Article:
Physics scholarships include the Paul and Dian Bender Freshman Physics Scholarship, the Claire May Band Freshman Physics Scholarship (for women), the Physics Transfer Student Scholarship, the Paul Anderson Award for Excellence in Physics, the Edward E. Donaldson Surface Science Scholarship, the George Duvall Scholarship in Shock Compression Science, and the Physics Textbook Scholarship. (For information contact the physics department at 509-335-1698.)
For all students
A variety of state, federal, and university-sponsored programs are available to help students with educational costs. Washington State University awards millions of dollars in financial aid and scholarships to students every year based on financial need, academic merit, or a combination of the two.
Students should complete the Washington State University general scholarship application and the FAFSA to ensure their eligibility for the widest range of scholarships and needed-based financial aid.
For information or to apply for financial aid and scholarships from WSU, see the Scholarships and Finances section of the WSU website.
The extensive facilities of the WSU physics department include numerous lasers, spectrometers for measuring energy of particles and light waves, ultra high-vacuum equipment, mass spectrometers, computers, high-speed data acquisition instruments, and gas guns. The atomic-scale structures of solids and surfaces are studied using scanning tunneling microscopy and nuclear probe techniques. Nanometer studies of surfaces are carried out using atomic force microscopy. Other equipment includes mass spectrometers, Auger and Photoelectron Spectrometers, electron spin-resonance and nuclear magnetic resonance spectrometers, x-ray spectrometers, transmission and scanning electron microscopes, and a nuclear reactor elsewhere on campus. A computer laboratory with a wide variety of computers and terminals is open to all physics majors.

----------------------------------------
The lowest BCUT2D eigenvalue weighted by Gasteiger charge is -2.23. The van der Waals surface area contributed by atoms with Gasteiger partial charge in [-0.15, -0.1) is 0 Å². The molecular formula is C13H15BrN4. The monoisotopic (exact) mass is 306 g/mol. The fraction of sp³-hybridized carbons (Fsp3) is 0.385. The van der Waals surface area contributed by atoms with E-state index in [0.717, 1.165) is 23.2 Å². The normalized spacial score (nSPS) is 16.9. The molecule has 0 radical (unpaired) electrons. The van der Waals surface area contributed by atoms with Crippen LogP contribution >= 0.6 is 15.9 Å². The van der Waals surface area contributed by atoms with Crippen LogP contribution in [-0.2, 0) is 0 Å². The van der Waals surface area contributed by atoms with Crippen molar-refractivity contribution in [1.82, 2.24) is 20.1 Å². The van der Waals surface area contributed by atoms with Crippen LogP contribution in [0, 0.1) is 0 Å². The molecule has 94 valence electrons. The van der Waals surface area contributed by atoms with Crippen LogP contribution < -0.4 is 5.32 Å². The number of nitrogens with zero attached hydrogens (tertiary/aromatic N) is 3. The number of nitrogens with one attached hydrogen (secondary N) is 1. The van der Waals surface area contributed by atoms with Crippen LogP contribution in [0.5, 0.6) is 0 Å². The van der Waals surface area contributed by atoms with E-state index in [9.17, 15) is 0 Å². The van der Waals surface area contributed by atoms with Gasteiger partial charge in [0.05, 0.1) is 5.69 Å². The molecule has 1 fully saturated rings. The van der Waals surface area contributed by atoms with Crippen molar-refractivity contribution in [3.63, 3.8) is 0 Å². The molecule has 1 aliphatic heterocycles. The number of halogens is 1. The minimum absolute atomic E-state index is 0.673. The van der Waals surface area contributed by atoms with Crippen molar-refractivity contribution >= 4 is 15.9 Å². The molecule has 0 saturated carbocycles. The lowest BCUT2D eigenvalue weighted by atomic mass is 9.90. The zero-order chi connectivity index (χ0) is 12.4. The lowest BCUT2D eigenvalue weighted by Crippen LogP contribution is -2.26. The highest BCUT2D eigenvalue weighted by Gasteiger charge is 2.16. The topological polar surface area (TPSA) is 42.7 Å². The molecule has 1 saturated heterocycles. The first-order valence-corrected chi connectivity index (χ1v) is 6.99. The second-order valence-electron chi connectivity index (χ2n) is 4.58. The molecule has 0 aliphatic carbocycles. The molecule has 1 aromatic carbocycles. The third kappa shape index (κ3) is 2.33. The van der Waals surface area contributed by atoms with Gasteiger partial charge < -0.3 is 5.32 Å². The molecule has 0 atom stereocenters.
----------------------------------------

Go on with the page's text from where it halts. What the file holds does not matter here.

The Physics Club brings students together to watch films, visit laboratories, and do experiments.
• Good performance in high school physics course.
• High school mathematics through pre-calculus or trigonometry (one year of high school calculus is highly recommended).
As a foundation for other physical sciences and engineering, physics can lead to a career in any of the sciences or technology. About half of physics majors go to graduate school, but there are many good jobs available with a bachelor's degree. Current high demand areas include the electronics industry, optoelectronics, high density memory storage devices, and microchip growth and development. Research and development in medical technology areas such as diagnostic instrumentation (MRI, PET, CAT, and ultrasound), therapeutic equipment (radiation devices) and surgical tools (medical lasers) are also attractive fields. Other positions available to physics majors include acoustic physicist, aerospace physicist, astronomer, biophysicist, civil engineer, ceramic engineer, computer programmer, electrical engineer, environmental physicist, geodesist, geophysicist, health physicist, lab technician, laser physicist, lawyer, librarian, materials scientist, mechanical engineer, medical physicist, meteorologist, metallurgist, nuclear physicist, oceanographer, patent examiner, plasma scientist, radiation physicist, safety physicist, salesperson of scientific apparatus, systems analyst, teacher, and technical writer.